· 2 min read · Features

Downsizing in a downturn – does acting fast help you in the long run? Part one

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Looking at downsizing and upsizing we focus on two important questions. One, are the antecedents of restructuring common across downsizing and upsizing? And two, are the performance consequences of such restructuring related to prior firm performance?

To answer these questions, we use primary data from companies listed on the New York Stock Exchange over a 37-year period (1980–2016).

Our results suggest that six key antecedents play a prominent role in both downsizing and upsizing, although they differ in magnitude and direction in how they affect each form of restructuring. Evidence also indicates it is not just current-year performance but also the trend in company performance over the prior two years that forecasts subsequent firm performance.

What’s new?

A common set of factors precede restructuring decisions. They reflect efficiency considerations (company performance and managerial foresight) and institutional forces (the economy, political uncertainty, industry and technology). 

According to research recently published in the Academy of Management Journal, organisations that are quick to reduce headcount in an economic downturn fare worse, at least for two years after the event, than competitors who hold off on redundancy. 

Because companies that comprehensively downsized assets and employees later (so-called combination downsizers) fared better, it is possible that they implemented other strategies first, such as furloughs or pay cuts, or that they implemented a measured combination of layoffs and asset sales, or even navigated tough economic times by operating at a loss.

But how much better did they do? Over the following two years, stock-market returns for companies that held onto staff for longer, choosing other strategies first such as furlough, pay cuts, a combination of redundancies and asset sales, or operating at a loss yield the highest returns at 45.08%. By contrast, making redundancies and not exploring other options yields the lowest returns at 7.49%. 

When upsizing, choosing to increase both employees and assets yields the lowest subsequent two-year returns (-19.74%), while simply increasing the number of employees yields the highest returns (5.99%). 


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Key findings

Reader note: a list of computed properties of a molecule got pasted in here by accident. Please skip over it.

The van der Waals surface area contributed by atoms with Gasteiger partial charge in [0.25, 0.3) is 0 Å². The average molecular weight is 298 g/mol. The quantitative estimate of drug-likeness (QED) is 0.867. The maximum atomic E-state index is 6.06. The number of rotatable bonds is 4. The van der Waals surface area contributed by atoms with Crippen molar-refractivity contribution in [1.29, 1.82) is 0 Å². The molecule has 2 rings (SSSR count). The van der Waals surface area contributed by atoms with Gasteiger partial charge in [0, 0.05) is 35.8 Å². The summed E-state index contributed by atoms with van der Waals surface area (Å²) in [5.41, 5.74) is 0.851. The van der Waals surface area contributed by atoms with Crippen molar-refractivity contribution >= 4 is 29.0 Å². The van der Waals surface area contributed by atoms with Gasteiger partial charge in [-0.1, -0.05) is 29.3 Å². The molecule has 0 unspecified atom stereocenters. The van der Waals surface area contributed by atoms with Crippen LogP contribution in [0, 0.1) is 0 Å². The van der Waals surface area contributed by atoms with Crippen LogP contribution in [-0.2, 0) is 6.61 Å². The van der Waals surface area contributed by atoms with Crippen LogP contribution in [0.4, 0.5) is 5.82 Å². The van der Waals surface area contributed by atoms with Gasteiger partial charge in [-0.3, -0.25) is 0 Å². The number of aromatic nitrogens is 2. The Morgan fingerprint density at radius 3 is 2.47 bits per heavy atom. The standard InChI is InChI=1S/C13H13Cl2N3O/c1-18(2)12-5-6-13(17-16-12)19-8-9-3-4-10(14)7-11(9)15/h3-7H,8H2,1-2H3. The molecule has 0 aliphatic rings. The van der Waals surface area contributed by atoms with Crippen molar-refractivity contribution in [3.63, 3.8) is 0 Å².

Six key preceding factors played a prominent role in both downsizing and upsizing employees and assets. In order of importance, they are.

1- Company performance

Unsurprisingly firms that are doing well are likely to upsize and companies that perform poorly tend to downsize. Underperforming organisations tend to cut staff first, then assets, then a combination of both. When companies do well, they typically hire more people first, then acquire more assets later.

2-Managerial foresight

Business leaders make judgments on how to proceed on hiring, firing or acquiring based on the company’s prospects and its ability to compete. A positive management outlook discourages downsizing and encourages upsizing.

3-The economy
Economic cycles, market collapses and declines in demand are triggers for restructuring. A well-performing economy discourages downsizing and encourages upsizing.

4-Political uncertainty

When political discord is high, companies might decide to downsize because of potential volatility. It also discourages upsizing.

5-Industry

Is the company’s industry being affected by deregulation and privatisation? The study compared banks to banks, pharmaceutical companies to pharmaceutical companies, tech firms to tech firms, and so on, enabling researchers to compare each company’s performance within its own industry.

6-Technology
Is technology enhancing efficiency and affecting the need for employees and assets? 

 

Check back tomorrow for part two of this different slant for turning this research into reality.

Wayne F Cascio is professor emeritus at the University of Colorado and consulting editor of the Journal of International Business Studies, Arjun Chatrath is professor of finance at the University of Portland’s Pamplin School of Business and Rohan Christie-David is dean of the College of Business at Texas A&M University San Antonio.

 

This piece appears in the September/October 2021 issue of HR magazine. Subscribe now to get all the latest issues delivered to your desk.